When I first read the internal version of Jed’s Exceptions are Bad™, I couldn’t find the fundamental differences between checked exceptions and returning sum types. I’ve read a few responses that also raise that question.

If you think about it, you could come up with a model that transformed checked-exceptions to Either types. A method like this:

[cc lang=’java’]public Integer mightNotWork(Integer x) throws MightNotWorkException
{
if (x > 100)
{
throw new MightNotWorkException();
}
return x – 1;
}[/cc]

Could easily be turned into a method like:

[cc lang=’java’]public Either mightNotWork(Integer x)
{
if (x > 100)
{
return left(new MightNotWorkException());
}
return right(x – 1);
}[/cc]

Very easy transformation. Now, exceptions from the caller side:

[cc lang=’java’]public Integer catchMightNotWork()
{
try
{
return mightNotWork(50) – 1;
}
catch (MightNotWorkException e)
{
return 0;
}
}[/cc]

And Either from the caller side:

[cc lang=’java’]public Integer catchMightNotWork()
{
Either x = mightNotWork(50);
return x.isRight() ? x.right() – 1 : 0;
}[/cc]

Another easy transformation.

Why is this interesting? They both can either: trap the outcome or pass it along. This is a form of composition. Seeing that they compose the same way really struck me. Composition is a big part of monads.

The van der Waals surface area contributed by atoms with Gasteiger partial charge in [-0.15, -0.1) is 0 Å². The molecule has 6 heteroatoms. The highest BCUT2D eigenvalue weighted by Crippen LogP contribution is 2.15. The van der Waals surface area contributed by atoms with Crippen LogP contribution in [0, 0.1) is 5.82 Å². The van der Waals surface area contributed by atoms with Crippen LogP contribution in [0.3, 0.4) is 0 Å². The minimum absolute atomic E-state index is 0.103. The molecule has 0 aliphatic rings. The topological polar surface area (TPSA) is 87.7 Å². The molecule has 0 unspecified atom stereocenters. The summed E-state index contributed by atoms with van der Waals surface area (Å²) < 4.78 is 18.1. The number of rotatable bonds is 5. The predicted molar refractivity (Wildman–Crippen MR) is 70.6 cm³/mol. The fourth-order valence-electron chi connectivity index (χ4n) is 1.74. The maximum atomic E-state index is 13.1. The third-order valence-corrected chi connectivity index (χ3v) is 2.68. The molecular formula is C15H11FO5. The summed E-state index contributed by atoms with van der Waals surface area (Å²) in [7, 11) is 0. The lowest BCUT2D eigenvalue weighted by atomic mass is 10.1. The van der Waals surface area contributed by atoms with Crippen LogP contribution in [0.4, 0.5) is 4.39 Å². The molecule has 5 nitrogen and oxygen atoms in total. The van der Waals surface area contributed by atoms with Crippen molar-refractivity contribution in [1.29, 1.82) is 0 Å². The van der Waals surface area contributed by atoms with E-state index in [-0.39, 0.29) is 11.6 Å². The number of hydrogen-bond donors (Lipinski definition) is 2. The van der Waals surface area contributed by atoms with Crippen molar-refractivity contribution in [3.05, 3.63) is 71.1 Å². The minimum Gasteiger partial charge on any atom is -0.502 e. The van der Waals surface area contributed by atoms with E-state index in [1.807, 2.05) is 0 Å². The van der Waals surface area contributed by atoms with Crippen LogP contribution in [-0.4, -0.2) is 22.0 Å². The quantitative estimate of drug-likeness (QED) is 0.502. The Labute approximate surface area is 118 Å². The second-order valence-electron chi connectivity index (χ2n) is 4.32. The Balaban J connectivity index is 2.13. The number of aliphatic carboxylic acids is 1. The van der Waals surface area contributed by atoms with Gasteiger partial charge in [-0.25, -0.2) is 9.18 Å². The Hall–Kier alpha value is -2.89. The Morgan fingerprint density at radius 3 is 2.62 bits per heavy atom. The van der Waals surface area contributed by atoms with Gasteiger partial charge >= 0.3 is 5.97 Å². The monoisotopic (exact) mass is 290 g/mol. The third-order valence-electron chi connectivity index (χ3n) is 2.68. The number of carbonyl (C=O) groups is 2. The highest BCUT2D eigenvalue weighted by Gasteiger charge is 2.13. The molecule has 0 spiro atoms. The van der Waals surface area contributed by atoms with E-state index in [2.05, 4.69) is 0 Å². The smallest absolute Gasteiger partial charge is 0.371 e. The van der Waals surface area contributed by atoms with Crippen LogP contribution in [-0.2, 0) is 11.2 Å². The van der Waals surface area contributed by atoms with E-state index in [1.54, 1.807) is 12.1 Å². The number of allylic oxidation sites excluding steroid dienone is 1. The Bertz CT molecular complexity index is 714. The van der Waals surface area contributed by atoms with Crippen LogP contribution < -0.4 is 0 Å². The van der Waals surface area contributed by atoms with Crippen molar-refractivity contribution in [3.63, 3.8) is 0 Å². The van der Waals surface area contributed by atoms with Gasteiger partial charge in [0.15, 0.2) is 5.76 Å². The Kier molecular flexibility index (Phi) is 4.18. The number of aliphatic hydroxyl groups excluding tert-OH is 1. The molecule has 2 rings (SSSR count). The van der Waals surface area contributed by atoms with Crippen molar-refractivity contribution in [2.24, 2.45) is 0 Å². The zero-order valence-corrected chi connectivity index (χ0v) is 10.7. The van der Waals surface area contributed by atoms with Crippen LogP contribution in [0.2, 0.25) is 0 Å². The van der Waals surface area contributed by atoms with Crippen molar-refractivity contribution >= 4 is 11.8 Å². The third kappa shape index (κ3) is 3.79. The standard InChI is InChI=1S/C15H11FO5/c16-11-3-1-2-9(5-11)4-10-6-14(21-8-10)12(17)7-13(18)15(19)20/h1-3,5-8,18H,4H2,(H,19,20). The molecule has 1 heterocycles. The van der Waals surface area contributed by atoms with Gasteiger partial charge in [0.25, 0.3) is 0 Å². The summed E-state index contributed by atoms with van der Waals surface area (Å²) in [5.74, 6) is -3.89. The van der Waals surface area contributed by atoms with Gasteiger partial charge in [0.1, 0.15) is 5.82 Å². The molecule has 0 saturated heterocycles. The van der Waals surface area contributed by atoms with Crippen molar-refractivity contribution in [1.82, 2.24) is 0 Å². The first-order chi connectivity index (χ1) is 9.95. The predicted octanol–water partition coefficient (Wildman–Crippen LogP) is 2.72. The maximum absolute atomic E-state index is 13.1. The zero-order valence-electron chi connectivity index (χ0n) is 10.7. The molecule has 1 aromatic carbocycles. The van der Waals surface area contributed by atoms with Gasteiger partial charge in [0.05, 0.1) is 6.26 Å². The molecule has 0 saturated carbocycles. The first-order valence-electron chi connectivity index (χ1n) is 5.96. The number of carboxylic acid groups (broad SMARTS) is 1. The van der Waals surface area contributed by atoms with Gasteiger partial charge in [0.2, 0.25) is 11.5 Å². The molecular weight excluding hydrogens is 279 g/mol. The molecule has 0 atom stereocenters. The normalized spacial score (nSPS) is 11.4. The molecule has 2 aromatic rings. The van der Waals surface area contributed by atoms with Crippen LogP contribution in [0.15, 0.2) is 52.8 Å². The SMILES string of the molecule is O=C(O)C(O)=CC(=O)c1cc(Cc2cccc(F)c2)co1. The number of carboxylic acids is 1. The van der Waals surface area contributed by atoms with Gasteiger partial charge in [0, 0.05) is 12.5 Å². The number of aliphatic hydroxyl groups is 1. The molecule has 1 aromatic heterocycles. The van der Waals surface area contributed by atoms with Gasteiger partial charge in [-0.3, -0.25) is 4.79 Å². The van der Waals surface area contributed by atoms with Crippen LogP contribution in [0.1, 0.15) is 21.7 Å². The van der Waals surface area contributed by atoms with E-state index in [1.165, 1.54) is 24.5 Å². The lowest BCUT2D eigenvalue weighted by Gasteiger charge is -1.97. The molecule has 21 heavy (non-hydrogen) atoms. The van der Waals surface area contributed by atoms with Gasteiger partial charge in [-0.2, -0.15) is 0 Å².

If you’re unsure about what a monad is or does, you should watch Tony Morris’ talk about them (slides here). You don’t have to have a complete grasp, just think of monads as an interface for values to compose together. The implication for both of the above solutions is that they have mathematically defined rules for composition.

There doesn’t seem to be much discussion online about exceptions being monads but I really liked the Exception page on the Haskell Wiki. Here’s the Haskell definition but with Java terms instead:

[cc lang=’haskell’]data JavaValue e a =
Success a
| Throw e

instance Monad (JavaValue e) where
return = Success
Throw l >>= _ = Throw l
Success r >>= k = k r

catch :: JavaValue e a -> (e -> JavaValue e a) -> JavaValue e a
catch (Throw l) h = h l
catch (Success r) _ = Success r[/cc]

For those who don’t Haskell: we create a datatype called “JavaValue” and it can either be a “Success” or a “Throw”. The “instance Monad” block gives a definition for how those values should compose. The “catch” function is very similar to a Java catch.

I really like that this raises a fact that not many are aware of: Java programmers use monads everyday.

Now this is very interesting but practically, composition is just one part of exceptions. I asked Jed and he made some really good points about the technical differences:

  • Java is the only language that considers exceptions to be part of the type signature, yet this is fundamentally at odds with the theory of type preservation (if a term is well-typed and is evaluated, the result is the same type)
  • Throwing an exception in Java is not referentially transparent; you can’t replace every given function call with “threw MightNotWorkException”
  • Java exceptions can’t have contravariance
  • Exceptions must subclass throwable, Either types can contain any references

The whole message behind Jed’s post is along the lines of “exceptions should only be used in exceptional circumstances”. This gives me a rule of thumb:

  • Use Either to pass data in non-problematic cases
  • Use exceptions when something has gone wrong

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